WASHINGTON — Many wept at Barack Obama becoming the first black president. So much shared euphoria cutting the cold of a January day at high noon. The country crossed over the highest threshold — so we thought.
As a campaigner, Obama played the black card brilliantly, confronting the crucible of race in a speech once, regarding his former Chicago pastor, turned radical. Once was enough to see how deeply he “integrated” his own strands into one whole. His unique life story melded the black and white worlds together in the moment. America’s load to carry was lighter. As president, Obama became “Amazing Grace,” on race, singing the song by a slave catcher at the funeral of nine black South Carolinians, murdered in their Charleston church.
Magic, somber June day.
Tuesday: here I stood on a spring evening, in the lights of the politerati. Most people at this gleaming party are supporting Hillary Clinton. A few are close to both Clintons. But even among friends, I wasn’t feeling the buzz or love in the room. There was zero excitement at a historic milestone, electing the first woman president. Then Megyn Kelly’s interview with Donald Trump on Fox held no defiance, just compliance with his rules for women.
If you didn’t know a woman had a real chance of becoming president, you wouldn’t know it.
That doesn’t seem just.
Compared to the last men standing, Republican presumptive nominee Donald Trump and Senator Bernie Sanders, Clinton is best prepared to take over the White House. As President Obama’s secretary of state, she mended fences the world over, which President George W. Bush broke in his tragic Iraq War. Clinton commanded the respect of seasoned Defense Secretary Robert Gates, a Republican, who noted in his memoir that she was a favorite Cabinet colleague.
People who know her well say the same: Clinton is sparkling company, with a first-class wit to go with her book-learning. A BBC correspondent who covered her as secretary, Kim Ghattas, wrote she was struck by Clinton’s thoughtfulness and tirelessness as she conducted foreign policy. An age ago, we all witnessed her grace under pressure when she refused to break in the glare of her husband’s Oval Office ooh-la-la scandal, signifying nothing, in 1999.
Grace under pressure is courage.
Clearly, the other candidates have more excited bases. Trump speaks to a large crowd as if it were a small gathering. He reviews his rough and tumble strategy. That is a talent. The Brooklyn-born Sanders also speaks frankly, and “is what he is” — the loud uncle at the table. They are familiar, even likable types, but we have no mold for Hillary Rodham Clinton.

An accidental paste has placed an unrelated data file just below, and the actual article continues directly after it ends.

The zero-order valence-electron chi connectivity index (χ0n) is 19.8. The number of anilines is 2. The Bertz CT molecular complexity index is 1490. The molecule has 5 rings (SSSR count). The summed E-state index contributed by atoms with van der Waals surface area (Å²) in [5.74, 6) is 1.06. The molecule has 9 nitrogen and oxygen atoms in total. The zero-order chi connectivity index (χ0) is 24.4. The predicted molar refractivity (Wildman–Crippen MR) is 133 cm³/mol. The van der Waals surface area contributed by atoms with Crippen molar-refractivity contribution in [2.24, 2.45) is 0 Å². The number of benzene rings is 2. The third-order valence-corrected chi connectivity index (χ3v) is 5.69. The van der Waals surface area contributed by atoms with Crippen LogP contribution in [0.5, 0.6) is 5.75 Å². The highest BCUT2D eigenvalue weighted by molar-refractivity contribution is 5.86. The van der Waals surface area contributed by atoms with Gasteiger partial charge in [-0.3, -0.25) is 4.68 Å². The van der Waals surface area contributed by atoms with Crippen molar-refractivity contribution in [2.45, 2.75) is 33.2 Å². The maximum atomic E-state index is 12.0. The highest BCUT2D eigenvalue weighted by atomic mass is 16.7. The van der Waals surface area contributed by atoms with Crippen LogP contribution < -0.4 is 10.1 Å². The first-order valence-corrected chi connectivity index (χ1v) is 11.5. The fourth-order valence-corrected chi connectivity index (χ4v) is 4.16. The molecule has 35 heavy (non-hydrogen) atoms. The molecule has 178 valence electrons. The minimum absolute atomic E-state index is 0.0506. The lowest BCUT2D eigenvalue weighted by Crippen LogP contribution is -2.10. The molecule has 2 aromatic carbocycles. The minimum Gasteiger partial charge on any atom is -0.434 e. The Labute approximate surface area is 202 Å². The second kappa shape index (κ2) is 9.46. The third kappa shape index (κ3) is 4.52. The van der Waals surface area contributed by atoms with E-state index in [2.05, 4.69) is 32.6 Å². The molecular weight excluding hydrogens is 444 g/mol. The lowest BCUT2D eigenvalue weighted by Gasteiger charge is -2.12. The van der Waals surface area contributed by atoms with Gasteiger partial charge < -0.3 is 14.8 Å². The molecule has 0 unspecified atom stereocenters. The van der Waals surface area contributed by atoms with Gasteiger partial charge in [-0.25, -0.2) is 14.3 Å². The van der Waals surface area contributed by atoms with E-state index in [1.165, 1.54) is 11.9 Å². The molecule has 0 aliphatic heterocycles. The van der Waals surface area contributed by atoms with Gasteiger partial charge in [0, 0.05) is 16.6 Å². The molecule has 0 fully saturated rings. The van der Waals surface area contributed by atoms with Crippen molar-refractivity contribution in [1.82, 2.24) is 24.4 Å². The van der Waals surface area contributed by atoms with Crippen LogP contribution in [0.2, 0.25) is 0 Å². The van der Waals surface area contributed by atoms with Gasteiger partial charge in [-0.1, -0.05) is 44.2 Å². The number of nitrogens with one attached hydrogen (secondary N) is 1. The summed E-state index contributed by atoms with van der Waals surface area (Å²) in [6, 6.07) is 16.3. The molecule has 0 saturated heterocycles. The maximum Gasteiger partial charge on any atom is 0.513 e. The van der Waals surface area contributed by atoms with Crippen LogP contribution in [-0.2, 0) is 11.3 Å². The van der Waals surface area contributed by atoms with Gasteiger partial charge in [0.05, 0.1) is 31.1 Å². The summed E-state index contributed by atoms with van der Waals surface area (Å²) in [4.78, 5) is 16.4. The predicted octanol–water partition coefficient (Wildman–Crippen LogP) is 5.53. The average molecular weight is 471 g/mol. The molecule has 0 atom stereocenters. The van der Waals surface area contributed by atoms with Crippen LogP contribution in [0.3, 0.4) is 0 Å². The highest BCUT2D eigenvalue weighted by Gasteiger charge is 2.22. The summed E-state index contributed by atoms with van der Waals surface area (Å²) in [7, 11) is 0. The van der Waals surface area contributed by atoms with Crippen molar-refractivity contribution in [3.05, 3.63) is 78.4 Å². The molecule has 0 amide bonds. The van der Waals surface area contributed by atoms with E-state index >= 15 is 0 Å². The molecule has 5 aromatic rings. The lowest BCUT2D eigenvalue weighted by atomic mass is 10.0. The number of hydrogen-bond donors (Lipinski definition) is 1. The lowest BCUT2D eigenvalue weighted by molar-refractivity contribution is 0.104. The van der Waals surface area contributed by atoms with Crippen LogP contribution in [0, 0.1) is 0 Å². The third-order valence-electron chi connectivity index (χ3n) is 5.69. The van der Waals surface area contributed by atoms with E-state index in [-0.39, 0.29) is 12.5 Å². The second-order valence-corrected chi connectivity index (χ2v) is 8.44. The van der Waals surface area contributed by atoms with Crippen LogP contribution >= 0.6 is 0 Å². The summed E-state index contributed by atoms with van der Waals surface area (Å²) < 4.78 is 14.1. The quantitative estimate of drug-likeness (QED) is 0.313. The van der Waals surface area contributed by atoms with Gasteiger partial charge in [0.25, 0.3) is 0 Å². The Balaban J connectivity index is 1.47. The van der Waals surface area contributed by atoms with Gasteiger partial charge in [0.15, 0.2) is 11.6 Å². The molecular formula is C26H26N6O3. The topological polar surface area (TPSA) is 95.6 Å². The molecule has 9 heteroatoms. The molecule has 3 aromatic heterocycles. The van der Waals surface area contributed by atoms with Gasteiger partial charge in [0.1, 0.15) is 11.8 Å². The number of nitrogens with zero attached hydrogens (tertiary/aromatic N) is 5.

In her memoir, “Living History,” there’s a page of drama: being “desperately in love with” Bill, but reluctant to marry him. But the Wellesley College graduation, where the young Rodham gave a ’60s revolutionary call to arms, is shorn of soul. After all, she might run for higher office.
Define thyself with speed (before Trump does.)
The race is on now, and the pace will be brutal. Clinton’s customary caution won’t carry the day. There’s no choice but to truly meet the candidate, throaty laugh and all. It’s strange to this say about a woman on the public stage since 1992, but we need to know the latest version.
John F. Kennedy was the first Catholic president. Andrew Jackson was the first commoner president. If Clinton has her eye on history, let her go for broke and light a Camelot candle to champion sisterhood. If she’s not excited, nobody else will be.
To find out more about Jamie Stiehm and read features by other Creators writers and cartoonists, visit Creators.com.
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Photo: U.S. Democratic presidential candidate Hillary Clinton greets supporters at Transylvania University in Lexington, Kentucky, U.S., May 16, 2016. REUTERS/Aaron P. Bernstein